Personally, I would try very hard to not make it a "rotate between
      teams" situation. I would definitely keep one team of four people. I
      would definitely keep one daily meeting. With four people I would
      likely suggest two people working on the "big project", and two people
      working on the "support and little projects". I would probably suggest
      trying a schedule where one person moves focus from the big
      project tasks to the little project tasks each week, and vice versa.

      Now, I would probably take this approach because something very
      similar works for us. We have a team of 6 developers. Ignoring
      vacations, etc., our "project" always has 4 developers and the
      other two developers do support and small projects. We pair program
      almost everything, and switch pairs at least every two days, and
      usually more often.

      Each week, one person moves focus between project and support on
      Monday, and one person moves focus between project and support on
      Thursday. Thus, while there are always two people doing support and
      small projects they don't switch their focus on the same day, and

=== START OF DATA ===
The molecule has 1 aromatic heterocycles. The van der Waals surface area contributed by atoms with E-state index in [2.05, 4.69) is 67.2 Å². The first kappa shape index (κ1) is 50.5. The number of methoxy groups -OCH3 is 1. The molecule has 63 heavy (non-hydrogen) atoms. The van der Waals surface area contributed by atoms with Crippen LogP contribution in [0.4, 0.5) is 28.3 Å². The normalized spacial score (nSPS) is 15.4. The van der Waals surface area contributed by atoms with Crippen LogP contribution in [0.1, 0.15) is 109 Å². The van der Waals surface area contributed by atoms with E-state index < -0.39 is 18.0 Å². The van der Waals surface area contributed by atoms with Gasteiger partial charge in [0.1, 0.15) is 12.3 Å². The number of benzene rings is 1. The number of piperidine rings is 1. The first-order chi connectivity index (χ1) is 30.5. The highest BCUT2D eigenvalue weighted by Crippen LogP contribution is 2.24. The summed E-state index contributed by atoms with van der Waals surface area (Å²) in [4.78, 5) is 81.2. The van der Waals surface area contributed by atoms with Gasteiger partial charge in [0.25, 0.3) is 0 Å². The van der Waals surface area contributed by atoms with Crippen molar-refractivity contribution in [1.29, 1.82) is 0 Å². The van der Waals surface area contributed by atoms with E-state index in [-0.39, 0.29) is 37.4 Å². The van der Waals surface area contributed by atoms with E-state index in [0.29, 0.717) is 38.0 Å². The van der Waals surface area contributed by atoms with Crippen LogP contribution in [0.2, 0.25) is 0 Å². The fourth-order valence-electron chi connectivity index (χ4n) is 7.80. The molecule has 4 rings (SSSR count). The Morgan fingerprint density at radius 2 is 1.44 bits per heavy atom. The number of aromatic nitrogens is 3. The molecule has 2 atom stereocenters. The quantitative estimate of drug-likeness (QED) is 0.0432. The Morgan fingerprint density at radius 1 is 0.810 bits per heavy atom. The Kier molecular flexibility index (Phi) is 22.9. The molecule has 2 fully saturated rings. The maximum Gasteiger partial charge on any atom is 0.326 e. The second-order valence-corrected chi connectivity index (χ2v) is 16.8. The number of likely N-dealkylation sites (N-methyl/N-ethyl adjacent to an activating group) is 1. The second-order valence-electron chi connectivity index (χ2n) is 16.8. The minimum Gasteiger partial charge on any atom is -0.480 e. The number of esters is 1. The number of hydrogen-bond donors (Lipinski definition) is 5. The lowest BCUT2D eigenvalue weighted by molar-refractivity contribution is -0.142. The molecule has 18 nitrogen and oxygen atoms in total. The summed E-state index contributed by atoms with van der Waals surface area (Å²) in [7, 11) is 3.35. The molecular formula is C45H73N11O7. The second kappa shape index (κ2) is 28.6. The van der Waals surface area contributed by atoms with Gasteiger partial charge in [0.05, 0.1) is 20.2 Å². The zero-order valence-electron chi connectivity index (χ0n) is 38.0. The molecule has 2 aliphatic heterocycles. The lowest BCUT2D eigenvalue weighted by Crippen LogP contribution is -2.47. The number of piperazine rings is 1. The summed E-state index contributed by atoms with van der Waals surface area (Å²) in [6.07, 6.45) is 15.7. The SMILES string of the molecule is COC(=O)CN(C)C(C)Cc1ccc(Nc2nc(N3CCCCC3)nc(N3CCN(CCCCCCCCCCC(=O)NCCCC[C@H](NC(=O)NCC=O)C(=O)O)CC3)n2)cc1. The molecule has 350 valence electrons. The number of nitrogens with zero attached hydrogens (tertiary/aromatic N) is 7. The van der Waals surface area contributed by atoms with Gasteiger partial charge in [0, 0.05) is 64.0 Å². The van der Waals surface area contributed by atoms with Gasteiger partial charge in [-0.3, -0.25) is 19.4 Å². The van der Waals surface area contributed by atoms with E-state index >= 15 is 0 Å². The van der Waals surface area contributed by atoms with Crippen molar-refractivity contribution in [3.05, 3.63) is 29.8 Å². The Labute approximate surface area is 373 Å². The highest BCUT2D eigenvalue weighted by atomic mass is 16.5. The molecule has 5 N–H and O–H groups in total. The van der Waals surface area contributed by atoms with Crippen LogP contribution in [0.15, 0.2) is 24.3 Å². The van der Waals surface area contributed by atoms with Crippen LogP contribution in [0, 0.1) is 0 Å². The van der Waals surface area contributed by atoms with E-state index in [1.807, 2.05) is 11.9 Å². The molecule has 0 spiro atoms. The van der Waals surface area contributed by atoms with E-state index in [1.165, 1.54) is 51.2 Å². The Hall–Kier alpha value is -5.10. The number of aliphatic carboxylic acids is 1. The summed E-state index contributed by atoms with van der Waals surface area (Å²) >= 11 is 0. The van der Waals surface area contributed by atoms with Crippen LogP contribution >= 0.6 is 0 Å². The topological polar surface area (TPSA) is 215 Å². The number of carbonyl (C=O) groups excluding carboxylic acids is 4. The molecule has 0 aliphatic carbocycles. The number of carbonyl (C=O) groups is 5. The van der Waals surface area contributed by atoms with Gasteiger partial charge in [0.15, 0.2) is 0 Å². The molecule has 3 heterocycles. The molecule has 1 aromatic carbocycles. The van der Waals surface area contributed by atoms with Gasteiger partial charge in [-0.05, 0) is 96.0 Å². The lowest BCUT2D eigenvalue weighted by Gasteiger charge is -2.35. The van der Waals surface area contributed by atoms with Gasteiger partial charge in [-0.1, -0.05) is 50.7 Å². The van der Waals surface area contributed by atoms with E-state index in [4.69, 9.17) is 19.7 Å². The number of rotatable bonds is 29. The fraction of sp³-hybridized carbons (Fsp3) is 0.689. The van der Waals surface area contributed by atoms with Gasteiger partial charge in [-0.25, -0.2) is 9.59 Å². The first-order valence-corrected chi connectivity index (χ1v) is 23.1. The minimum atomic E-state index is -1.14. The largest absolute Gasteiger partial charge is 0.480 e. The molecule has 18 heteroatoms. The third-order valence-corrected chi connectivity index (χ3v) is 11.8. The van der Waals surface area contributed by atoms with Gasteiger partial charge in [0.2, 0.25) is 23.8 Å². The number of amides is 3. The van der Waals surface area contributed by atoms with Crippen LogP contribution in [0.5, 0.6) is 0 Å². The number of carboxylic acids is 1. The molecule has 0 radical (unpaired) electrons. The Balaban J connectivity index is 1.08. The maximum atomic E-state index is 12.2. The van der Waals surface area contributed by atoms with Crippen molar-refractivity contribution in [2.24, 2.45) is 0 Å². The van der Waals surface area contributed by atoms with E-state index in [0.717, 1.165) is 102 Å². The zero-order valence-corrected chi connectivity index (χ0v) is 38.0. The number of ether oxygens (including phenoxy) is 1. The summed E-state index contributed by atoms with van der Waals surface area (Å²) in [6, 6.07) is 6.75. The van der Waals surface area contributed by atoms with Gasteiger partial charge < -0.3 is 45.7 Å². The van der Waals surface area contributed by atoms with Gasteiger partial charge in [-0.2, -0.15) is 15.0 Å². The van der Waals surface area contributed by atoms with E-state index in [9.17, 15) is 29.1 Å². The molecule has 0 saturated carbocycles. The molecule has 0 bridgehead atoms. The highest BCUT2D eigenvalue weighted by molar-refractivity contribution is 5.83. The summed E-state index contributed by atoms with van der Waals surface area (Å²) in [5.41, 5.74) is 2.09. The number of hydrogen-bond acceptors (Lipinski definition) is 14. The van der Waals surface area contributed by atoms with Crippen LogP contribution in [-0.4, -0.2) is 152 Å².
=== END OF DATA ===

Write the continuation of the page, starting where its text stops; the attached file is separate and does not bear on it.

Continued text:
nobody stays on support and small projects longer than a week at a

      Our small projects and support tasks are managed in a kanban
      pull type manner on a flip chart. A new flip chart sheet is created
      each morning, usually, with about five things on the "to-do" list; a
      mixture of small project and support tasks. For us, a small project
      almost never takes more than three of four days of a pair's time.

      Upsides: We have one team. In the space of a month, everyone
      works on "the project", and everyone does support and small
      project work. We maintain good continuity and whole team knowledge of
      both the larger project and support work.

      Downside: Our morning meeting takes somewhat longer than a solely
      software development meeting would.

      I think it's important to note that no-one sat down and thought out
      the way we manage ourselves and our work. Over several years we evolved